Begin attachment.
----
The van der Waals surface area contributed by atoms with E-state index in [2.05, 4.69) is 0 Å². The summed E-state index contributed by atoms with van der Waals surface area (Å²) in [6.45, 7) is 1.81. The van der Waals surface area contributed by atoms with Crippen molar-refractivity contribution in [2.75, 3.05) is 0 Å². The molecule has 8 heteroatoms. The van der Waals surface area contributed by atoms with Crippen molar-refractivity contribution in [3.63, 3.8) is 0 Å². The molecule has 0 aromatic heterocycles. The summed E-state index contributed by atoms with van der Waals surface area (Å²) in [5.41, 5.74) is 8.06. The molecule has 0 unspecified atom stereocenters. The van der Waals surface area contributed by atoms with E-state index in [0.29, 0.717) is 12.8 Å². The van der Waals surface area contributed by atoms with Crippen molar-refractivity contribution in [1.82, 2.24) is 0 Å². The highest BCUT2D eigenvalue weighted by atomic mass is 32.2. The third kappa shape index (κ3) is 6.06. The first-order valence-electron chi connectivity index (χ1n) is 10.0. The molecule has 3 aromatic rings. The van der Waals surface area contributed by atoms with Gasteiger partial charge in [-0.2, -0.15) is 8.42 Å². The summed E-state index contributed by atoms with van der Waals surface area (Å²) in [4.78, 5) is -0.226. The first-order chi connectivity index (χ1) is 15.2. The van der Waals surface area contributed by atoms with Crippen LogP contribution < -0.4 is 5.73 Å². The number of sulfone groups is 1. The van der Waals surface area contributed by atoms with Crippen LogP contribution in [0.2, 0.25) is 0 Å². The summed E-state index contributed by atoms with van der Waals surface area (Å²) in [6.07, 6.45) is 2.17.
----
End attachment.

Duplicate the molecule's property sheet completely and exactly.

The van der Waals surface area contributed by atoms with E-state index in [2.05, 4.69) is 0 Å². The summed E-state index contributed by atoms with van der Waals surface area (Å²) in [6.45, 7) is 1.81. The van der Waals surface area contributed by atoms with Crippen molar-refractivity contribution in [2.75, 3.05) is 0 Å². The molecule has 8 heteroatoms. The van der Waals surface area contributed by atoms with Crippen molar-refractivity contribution in [3.63, 3.8) is 0 Å². The molecule has 0 aromatic heterocycles. The summed E-state index contributed by atoms with van der Waals surface area (Å²) in [5.41, 5.74) is 8.06. The molecule has 0 unspecified atom stereocenters. The van der Waals surface area contributed by atoms with E-state index in [0.29, 0.717) is 12.8 Å². The van der Waals surface area contributed by atoms with Crippen molar-refractivity contribution in [1.82, 2.24) is 0 Å². The highest BCUT2D eigenvalue weighted by atomic mass is 32.2. The third kappa shape index (κ3) is 6.06. The first-order valence-electron chi connectivity index (χ1n) is 10.0. The molecule has 3 aromatic rings. The van der Waals surface area contributed by atoms with Gasteiger partial charge in [-0.2, -0.15) is 8.42 Å². The summed E-state index contributed by atoms with van der Waals surface area (Å²) in [4.78, 5) is -0.226. The first-order chi connectivity index (χ1) is 15.2. The van der Waals surface area contributed by atoms with Crippen LogP contribution < -0.4 is 5.73 Å². The number of sulfone groups is 1. The van der Waals surface area contributed by atoms with Crippen LogP contribution in [0.2, 0.25) is 0 Å². The summed E-state index contributed by atoms with van der Waals surface area (Å²) in [6.07, 6.45) is 2.17.